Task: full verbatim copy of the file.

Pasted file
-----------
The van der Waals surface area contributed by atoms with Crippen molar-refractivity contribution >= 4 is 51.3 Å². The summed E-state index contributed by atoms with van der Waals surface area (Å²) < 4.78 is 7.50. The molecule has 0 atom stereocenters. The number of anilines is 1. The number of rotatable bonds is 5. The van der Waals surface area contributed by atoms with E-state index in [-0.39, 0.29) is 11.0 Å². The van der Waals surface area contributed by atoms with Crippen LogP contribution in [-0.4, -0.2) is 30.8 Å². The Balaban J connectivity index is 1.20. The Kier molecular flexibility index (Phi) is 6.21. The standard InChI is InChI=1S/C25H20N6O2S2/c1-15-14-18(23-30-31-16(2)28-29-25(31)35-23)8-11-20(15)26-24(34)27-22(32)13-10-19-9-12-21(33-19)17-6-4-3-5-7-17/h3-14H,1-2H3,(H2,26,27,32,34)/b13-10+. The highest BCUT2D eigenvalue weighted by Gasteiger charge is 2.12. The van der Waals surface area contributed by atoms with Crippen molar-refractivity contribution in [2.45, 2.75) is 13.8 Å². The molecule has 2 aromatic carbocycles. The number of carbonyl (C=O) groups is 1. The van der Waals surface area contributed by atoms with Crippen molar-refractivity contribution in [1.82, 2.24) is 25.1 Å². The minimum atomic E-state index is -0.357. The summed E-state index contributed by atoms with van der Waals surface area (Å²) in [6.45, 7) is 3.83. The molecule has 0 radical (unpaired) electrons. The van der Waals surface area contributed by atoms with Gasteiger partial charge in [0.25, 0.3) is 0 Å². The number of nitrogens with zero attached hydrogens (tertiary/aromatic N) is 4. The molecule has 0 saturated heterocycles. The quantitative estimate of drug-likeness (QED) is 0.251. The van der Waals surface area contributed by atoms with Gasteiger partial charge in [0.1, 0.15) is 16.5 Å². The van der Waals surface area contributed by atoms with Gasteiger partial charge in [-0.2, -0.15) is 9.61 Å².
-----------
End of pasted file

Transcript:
The van der Waals surface area contributed by atoms with Crippen molar-refractivity contribution >= 4 is 51.3 Å². The summed E-state index contributed by atoms with van der Waals surface area (Å²) < 4.78 is 7.50. The molecule has 0 atom stereocenters. The number of anilines is 1. The number of rotatable bonds is 5. The van der Waals surface area contributed by atoms with E-state index in [-0.39, 0.29) is 11.0 Å². The van der Waals surface area contributed by atoms with Crippen LogP contribution in [-0.4, -0.2) is 30.8 Å². The Balaban J connectivity index is 1.20. The Kier molecular flexibility index (Phi) is 6.21. The standard InChI is InChI=1S/C25H20N6O2S2/c1-15-14-18(23-30-31-16(2)28-29-25(31)35-23)8-11-20(15)26-24(34)27-22(32)13-10-19-9-12-21(33-19)17-6-4-3-5-7-17/h3-14H,1-2H3,(H2,26,27,32,34)/b13-10+. The highest BCUT2D eigenvalue weighted by Gasteiger charge is 2.12. The van der Waals surface area contributed by atoms with Crippen molar-refractivity contribution in [2.45, 2.75) is 13.8 Å². The molecule has 2 aromatic carbocycles. The number of carbonyl (C=O) groups is 1. The van der Waals surface area contributed by atoms with Crippen molar-refractivity contribution in [1.82, 2.24) is 25.1 Å². The minimum atomic E-state index is -0.357. The summed E-state index contributed by atoms with van der Waals surface area (Å²) in [6.45, 7) is 3.83. The molecule has 0 radical (unpaired) electrons. The van der Waals surface area contributed by atoms with Gasteiger partial charge in [0.25, 0.3) is 0 Å². The number of nitrogens with zero attached hydrogens (tertiary/aromatic N) is 4. The molecule has 0 saturated heterocycles. The quantitative estimate of drug-likeness (QED) is 0.251. The van der Waals surface area contributed by atoms with Gasteiger partial charge in [0.1, 0.15) is 16.5 Å². The van der Waals surface area contributed by atoms with Gasteiger partial charge in [-0.2, -0.15) is 9.61 Å².